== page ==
Chris Beeson tests a French yacht with true pedigree, designed to take shorthanded crew around the world in safety and comfort
What’s she like to sail?
Some context is needed here first. Beam reaching in a 45ft boat in Force 4-5 winds, one could reasonably expect more than eight knots’ boatspeed. However, most of the new boats we review are designed for coast-hopping and tested with empty lockers and water tanks. This is not a boat built for speed. The Allures 45 has been designed, from keel to truck, to take a shorthanded crew safely around the world in enviable levels of comfort. She was also loaded on the day with tons of liveaboard kit and had full tanks. So, in that context, she delivered very respectable boatspeed.
I’d like to go back out again and play with her sail configurations to find out whether the heel and the rounding up were down to our unfamiliarity with the boat – owners Adrian and Jacqui have done very little upwind work with Vagaris. Perhaps with an extra reef in the main she’d have gone just as fast with less heel, but should you really need two reefs in 20 knots of true wind? Certainly the 44 we tested in 2007 tracked like a train in a similar breeze without even a sniff of rounding up, so it was a bit of a surprise to find her broaching out of a white-sail beam reach. My time on board was fleeting but there’s no doubt Adrian and Jacqui will find the right balance once they become more familiar with Vagaris.
What’s she like in port and at anchor?
This is where she really excels. With the centreboard raised she draws just 1m (3ft) so you can explore further upriver and anchor in less populated areas, or, of course, even dry out. The vast tankage, solar panels and wind generator give the owners the autonomy that is the trademark of a good blue-water project, and the cavernous stowage means they will want for nothing – and have spares for everything. The experience that has been built into the Allures 45 at the conceptual and design levels is stunning.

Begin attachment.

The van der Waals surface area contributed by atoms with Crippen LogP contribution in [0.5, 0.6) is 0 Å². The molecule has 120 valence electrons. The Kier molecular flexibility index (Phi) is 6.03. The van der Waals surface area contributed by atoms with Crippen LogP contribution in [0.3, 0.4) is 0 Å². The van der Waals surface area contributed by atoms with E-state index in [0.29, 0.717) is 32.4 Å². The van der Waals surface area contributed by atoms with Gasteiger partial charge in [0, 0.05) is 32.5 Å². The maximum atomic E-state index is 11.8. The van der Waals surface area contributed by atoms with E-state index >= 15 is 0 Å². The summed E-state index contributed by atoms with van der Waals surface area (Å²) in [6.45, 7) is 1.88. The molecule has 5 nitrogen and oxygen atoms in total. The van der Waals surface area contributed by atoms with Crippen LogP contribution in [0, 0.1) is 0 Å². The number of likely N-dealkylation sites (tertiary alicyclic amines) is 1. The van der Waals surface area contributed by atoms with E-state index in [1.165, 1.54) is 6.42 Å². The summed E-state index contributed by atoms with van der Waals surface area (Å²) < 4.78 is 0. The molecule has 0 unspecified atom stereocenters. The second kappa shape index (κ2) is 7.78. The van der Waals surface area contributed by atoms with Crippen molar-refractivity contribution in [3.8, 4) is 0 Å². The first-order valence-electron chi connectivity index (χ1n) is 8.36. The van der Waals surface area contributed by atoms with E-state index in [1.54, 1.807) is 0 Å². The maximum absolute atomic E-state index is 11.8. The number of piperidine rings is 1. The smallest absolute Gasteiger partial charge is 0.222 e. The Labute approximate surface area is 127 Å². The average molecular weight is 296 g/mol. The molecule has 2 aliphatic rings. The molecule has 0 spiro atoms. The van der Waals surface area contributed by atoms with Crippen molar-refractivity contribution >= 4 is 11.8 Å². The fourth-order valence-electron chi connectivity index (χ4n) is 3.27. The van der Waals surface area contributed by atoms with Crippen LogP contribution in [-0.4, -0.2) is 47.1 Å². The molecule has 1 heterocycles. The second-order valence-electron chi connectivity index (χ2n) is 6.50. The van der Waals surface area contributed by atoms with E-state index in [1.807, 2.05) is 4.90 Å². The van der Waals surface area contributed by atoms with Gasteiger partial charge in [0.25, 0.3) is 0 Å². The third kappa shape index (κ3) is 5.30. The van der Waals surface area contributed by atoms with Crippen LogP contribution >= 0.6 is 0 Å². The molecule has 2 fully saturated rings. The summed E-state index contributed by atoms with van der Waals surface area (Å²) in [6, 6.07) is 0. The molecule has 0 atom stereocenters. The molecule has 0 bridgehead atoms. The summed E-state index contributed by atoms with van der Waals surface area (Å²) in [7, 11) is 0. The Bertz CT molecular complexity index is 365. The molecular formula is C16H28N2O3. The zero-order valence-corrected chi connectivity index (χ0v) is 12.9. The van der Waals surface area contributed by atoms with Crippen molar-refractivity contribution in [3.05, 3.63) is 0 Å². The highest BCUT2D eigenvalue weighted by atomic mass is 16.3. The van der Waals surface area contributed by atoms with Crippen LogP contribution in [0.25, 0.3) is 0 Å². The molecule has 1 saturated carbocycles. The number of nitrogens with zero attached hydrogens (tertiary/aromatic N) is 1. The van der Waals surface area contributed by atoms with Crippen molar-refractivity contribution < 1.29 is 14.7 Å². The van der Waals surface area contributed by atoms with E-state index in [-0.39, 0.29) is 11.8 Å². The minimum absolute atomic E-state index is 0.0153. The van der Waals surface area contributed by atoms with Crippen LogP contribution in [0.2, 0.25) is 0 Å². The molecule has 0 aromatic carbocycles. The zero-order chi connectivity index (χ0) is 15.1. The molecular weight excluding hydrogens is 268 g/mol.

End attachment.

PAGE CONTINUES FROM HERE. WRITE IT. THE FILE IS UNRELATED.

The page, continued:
The GRP deck means that she’s quieter to move around on and that the deck won’t become toe-toastingly hot. And if they ever need to fit extra kit, it will be no more complicated than doing it on a GRP boat. Down below, she is uncompromisingly luxurious. Her huge windows bring the outside in and, although she doesn’t have air conditioning installed, she does have enough hatches and blinds to keep her crew comfortable in any climate.
Would she suit you and your crew?
Vagaris’ owners, Adrian and Jacqui Ward, bought their first big boat, an Elan Impression 384, in 2006, shortly before reading Yachting Monthly’s review of the Allures 44. After taking part in Rally Portugal 2006 to test their aptitude for blue-water life, they cruised the Med but yearned for wider horizons and never forgot the Allures 44 – ‘It’s your fault!’ Adrian told us. Having rented out their Brighton home to finance the trip, Adrian and Jacqui took delivery of Vagaris in March this year and took her on a shakedown cruise in the Baltic, taking in Stockholm, Helsinki and St Petersburg before returning via the Kiel Canal. Allures doesn’t like the word ‘dream’ because dreams tend not to come true. It believes every boat is a platform used to deliver a project. Undoubtedly Adrian and Jacqui share the energy and vision to realise their project,
to explore the world under sail, and they helped to create the platform to do it. But would this be the right boat for you? If your project is as far-reaching and well-formed, and you’re committed to it absolutely, the Allures 45 would make an excellent platform.